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posted: 2/25/2014 5:30 AM

What's next for baseball? Aprons as chest protectors?

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  • This collision at home plate in 2011 would now be subject to a new rule. The rule, 7.13, was adopted by MLB and the players' association on a one-year experimental basis, the sides said Monday. The umpire crew chief can use the new video-review system to determine whether the rule was violated.

      This collision at home plate in 2011 would now be subject to a new rule. The rule, 7.13, was adopted by MLB and the players' association on a one-year experimental basis, the sides said Monday. The umpire crew chief can use the new video-review system to determine whether the rule was violated.
    Associated Press File/May 25, 2011

 
 

Major League Baseball has gone too far this time.

They're taking another element of manhood out of the sports most of us grew up with.

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Yes, I'm talking about the home-plate collision.

It's one thing for the NHL to not allow benches to empty like they used to during brawls. The entire ice surface would be littered with gloves, jerseys, sticks, blood, guts, teeth and occasionally even jockstraps.

Ah, the good old days of professional hockey.

It's one thing for the NFL to outlaw tickling, much less tackling, a ball carrier anywhere but his navel. Linebackers used to be able to grab a guy by his collar, by his hair, by his lips, by anything visible to get him down.

Ah, the good old days of professional football.

It's one thing for the NBA to not permit power forwards to be powerful forwards when a squirt trickles toward the basket. The path was once known as bloody-nose lane, and now it's reduced to runny-nose lane.

Ah, for the good old days of professional basketball.

Back then, men were men and wimps were wimps and fans had no difficulty telling which were which.

It's something else for baseball to mess with home-plate collisions to the point catchers might as well wear aprons instead of chest protectors and chapeaus instead of helmets.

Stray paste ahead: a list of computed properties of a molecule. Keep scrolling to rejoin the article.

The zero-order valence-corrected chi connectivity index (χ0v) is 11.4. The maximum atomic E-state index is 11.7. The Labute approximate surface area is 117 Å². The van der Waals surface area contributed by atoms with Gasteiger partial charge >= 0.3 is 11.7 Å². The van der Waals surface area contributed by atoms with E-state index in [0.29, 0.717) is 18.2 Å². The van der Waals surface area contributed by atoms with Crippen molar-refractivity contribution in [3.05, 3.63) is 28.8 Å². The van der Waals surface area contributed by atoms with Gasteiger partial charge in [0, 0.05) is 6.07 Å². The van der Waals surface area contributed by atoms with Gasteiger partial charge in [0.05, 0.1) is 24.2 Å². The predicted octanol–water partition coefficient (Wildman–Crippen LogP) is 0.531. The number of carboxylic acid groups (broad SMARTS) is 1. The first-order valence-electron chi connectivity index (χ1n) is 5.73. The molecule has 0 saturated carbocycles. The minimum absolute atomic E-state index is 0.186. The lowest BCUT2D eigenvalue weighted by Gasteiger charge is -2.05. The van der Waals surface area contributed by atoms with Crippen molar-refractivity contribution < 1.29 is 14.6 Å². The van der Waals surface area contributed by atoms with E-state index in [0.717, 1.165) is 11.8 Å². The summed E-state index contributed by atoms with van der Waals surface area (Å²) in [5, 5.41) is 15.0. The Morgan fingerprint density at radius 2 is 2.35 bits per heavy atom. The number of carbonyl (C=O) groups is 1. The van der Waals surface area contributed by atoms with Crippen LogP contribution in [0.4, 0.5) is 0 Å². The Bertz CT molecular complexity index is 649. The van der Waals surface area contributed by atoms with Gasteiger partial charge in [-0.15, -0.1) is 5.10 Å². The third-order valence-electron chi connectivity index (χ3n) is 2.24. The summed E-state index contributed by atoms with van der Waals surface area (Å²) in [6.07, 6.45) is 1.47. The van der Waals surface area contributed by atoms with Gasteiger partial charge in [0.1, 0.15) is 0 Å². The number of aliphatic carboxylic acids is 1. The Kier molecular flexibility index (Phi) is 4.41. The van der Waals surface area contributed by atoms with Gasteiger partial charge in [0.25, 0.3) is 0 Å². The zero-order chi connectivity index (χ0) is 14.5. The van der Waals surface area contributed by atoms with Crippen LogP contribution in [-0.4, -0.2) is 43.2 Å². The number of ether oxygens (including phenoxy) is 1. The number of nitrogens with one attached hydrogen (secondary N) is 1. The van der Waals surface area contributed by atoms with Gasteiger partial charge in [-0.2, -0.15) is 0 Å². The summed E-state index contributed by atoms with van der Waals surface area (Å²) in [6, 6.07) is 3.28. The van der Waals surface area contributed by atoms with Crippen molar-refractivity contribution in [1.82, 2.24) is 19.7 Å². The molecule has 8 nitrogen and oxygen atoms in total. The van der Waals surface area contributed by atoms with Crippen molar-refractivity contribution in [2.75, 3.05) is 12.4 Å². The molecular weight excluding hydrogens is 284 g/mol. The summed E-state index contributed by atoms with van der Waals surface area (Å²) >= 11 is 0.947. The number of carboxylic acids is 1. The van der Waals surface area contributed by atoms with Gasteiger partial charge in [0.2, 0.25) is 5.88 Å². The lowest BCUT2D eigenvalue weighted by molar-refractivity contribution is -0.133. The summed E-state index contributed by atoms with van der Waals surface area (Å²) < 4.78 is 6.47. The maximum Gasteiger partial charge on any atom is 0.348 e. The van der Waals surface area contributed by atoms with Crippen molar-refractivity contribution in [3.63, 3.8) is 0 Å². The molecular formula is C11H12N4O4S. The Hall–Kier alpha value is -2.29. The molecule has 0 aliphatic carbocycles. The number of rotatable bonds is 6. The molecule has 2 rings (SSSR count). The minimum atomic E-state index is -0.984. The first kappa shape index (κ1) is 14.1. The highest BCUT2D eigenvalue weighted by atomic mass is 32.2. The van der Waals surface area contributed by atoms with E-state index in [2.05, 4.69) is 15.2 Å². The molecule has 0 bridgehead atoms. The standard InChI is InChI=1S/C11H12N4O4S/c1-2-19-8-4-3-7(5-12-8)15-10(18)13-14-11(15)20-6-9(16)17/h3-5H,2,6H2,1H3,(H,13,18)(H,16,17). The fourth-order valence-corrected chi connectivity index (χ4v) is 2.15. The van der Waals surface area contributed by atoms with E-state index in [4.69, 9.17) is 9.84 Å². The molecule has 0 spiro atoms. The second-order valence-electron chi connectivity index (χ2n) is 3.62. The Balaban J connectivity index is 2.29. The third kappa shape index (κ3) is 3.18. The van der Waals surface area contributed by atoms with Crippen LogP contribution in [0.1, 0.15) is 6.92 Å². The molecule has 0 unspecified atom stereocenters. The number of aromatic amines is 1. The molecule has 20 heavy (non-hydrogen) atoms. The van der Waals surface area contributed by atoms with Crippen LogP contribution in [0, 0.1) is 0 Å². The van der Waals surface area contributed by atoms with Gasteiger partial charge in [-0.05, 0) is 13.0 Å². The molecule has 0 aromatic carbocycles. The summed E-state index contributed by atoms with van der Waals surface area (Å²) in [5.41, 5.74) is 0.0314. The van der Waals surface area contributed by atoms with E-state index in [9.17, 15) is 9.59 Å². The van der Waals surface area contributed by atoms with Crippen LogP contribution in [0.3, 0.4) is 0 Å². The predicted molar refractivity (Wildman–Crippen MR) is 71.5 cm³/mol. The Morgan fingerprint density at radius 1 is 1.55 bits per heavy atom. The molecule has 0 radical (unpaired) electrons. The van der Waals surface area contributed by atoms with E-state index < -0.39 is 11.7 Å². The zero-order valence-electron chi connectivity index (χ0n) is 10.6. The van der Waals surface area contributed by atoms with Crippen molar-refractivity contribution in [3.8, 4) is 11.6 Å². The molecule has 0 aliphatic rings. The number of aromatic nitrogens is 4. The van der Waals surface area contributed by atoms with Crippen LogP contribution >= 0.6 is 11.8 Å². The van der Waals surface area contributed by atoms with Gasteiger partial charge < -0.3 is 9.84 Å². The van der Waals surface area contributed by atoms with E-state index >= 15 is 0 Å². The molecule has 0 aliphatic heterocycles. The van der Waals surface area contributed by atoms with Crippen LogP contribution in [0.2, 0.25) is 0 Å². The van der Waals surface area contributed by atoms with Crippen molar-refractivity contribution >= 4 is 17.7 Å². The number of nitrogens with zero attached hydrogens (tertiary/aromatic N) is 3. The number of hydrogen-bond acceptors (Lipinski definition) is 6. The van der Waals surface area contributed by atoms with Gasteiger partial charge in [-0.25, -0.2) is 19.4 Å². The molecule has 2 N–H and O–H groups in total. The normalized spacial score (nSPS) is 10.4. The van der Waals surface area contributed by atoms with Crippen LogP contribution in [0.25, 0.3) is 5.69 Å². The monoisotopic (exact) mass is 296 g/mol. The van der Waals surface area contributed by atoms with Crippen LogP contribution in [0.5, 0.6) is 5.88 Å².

MLB is experimenting with regulations this season in an attempt to keep catchers and baserunners in one piece.

The panic stems from Giants catcher Buster Posey being torn up a few years ago on a collision of seismic proportions.

Look, as confessed in this space numerous times, I'm conflicted on the issue of violence in sports.

While growing up I would lie on the floor and marvel at boxers pummeling each other on the Friday and Monday fight nights.

Don't even get me started on how much I liked pro wrestlers getting their heads smashed into turnbuckles.

Now I can't watch these guys punch each other's lights out, much less watch mixed-martial-arts monsters inflict all sorts of creative damage.

But if two boxers want to make a living by hopping into the ring and going at it to make a living, good for them.

Likewise, if a quarterback wants to scramble out of the pocket in pursuit of a first down, linebackers should have the privilege of doing more than grabbing a flag out of his pocket.

If a hockey thug takes liberties with Patrick Kane and fists fly, the Blackhawks should be able to send thugs of their own over the boards to serve and protect.

If NBA smalls dare to earn their 10s of millions of dollars by challenging the bigs, let them pay the price for those 2 points.

Seriously, are these sports golf and tennis?

I'm not trying to be macho here. I turn my head away when there's any sort of collision approaching.

But these huge men in our major team sports still should be permitted to demonstrate some sort of manhood.

Baseball's home-plate collision always has been a romantic element of sports.

My goodness, Pete Rose punctuated his Charlie Hustle status by destroying catcher Ray Fosse in an All-Star Game that essentially was an exhibition.

To this day people in the game and in the stands still talk about how Mike Scioscia blocked the plate when he was a catcher with the Dodgers.

So what's next in baseball? Prohibiting a baserunner from breaking up a double play at second base? Prohibiting a pitcher from throwing more than a quarter-inch off the inside of the plate?

Come to think of it, maybe baseball already has wimped into golf and tennis.

mimrem@dailyherald.com

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